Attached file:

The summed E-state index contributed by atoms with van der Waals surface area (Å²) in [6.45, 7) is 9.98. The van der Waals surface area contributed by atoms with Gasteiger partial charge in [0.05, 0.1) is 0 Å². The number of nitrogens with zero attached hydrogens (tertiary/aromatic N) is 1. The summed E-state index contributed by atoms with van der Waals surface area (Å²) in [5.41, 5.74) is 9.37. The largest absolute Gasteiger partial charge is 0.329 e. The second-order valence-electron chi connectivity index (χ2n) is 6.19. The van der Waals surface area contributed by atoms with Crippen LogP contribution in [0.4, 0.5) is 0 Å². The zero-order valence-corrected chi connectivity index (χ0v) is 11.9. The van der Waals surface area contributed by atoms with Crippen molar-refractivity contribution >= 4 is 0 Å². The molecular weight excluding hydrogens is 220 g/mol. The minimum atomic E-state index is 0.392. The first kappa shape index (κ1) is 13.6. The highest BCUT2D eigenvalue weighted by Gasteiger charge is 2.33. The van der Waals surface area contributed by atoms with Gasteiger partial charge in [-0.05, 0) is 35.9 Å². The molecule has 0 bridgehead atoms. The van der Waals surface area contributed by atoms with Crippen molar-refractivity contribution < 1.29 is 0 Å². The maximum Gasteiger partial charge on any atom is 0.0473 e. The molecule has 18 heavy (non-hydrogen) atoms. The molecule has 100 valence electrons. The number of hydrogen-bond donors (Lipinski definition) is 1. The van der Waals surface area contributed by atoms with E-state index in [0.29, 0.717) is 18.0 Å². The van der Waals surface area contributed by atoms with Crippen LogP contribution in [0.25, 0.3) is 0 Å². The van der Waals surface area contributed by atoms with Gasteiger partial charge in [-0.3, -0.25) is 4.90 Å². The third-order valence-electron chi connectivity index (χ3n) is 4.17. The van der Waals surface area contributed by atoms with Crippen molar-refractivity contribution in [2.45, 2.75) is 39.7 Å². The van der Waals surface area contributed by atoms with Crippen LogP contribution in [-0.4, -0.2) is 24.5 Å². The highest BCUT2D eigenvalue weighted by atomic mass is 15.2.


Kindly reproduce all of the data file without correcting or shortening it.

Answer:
The summed E-state index contributed by atoms with van der Waals surface area (Å²) in [6.45, 7) is 9.98. The van der Waals surface area contributed by atoms with Gasteiger partial charge in [0.05, 0.1) is 0 Å². The number of nitrogens with zero attached hydrogens (tertiary/aromatic N) is 1. The summed E-state index contributed by atoms with van der Waals surface area (Å²) in [5.41, 5.74) is 9.37. The largest absolute Gasteiger partial charge is 0.329 e. The second-order valence-electron chi connectivity index (χ2n) is 6.19. The van der Waals surface area contributed by atoms with Crippen LogP contribution in [0.4, 0.5) is 0 Å². The zero-order valence-corrected chi connectivity index (χ0v) is 11.9. The van der Waals surface area contributed by atoms with Crippen molar-refractivity contribution >= 4 is 0 Å². The molecular weight excluding hydrogens is 220 g/mol. The minimum atomic E-state index is 0.392. The first kappa shape index (κ1) is 13.6. The highest BCUT2D eigenvalue weighted by Gasteiger charge is 2.33. The van der Waals surface area contributed by atoms with Gasteiger partial charge in [-0.05, 0) is 35.9 Å². The molecule has 0 bridgehead atoms. The van der Waals surface area contributed by atoms with Crippen molar-refractivity contribution < 1.29 is 0 Å². The maximum Gasteiger partial charge on any atom is 0.0473 e. The molecule has 18 heavy (non-hydrogen) atoms. The molecule has 100 valence electrons. The number of hydrogen-bond donors (Lipinski definition) is 1. The van der Waals surface area contributed by atoms with E-state index in [0.29, 0.717) is 18.0 Å². The van der Waals surface area contributed by atoms with Crippen LogP contribution in [0.25, 0.3) is 0 Å². The van der Waals surface area contributed by atoms with Gasteiger partial charge in [-0.3, -0.25) is 4.90 Å². The third-order valence-electron chi connectivity index (χ3n) is 4.17. The van der Waals surface area contributed by atoms with Crippen molar-refractivity contribution in [2.45, 2.75) is 39.7 Å². The van der Waals surface area contributed by atoms with Crippen LogP contribution in [-0.4, -0.2) is 24.5 Å². The highest BCUT2D eigenvalue weighted by atomic mass is 15.2.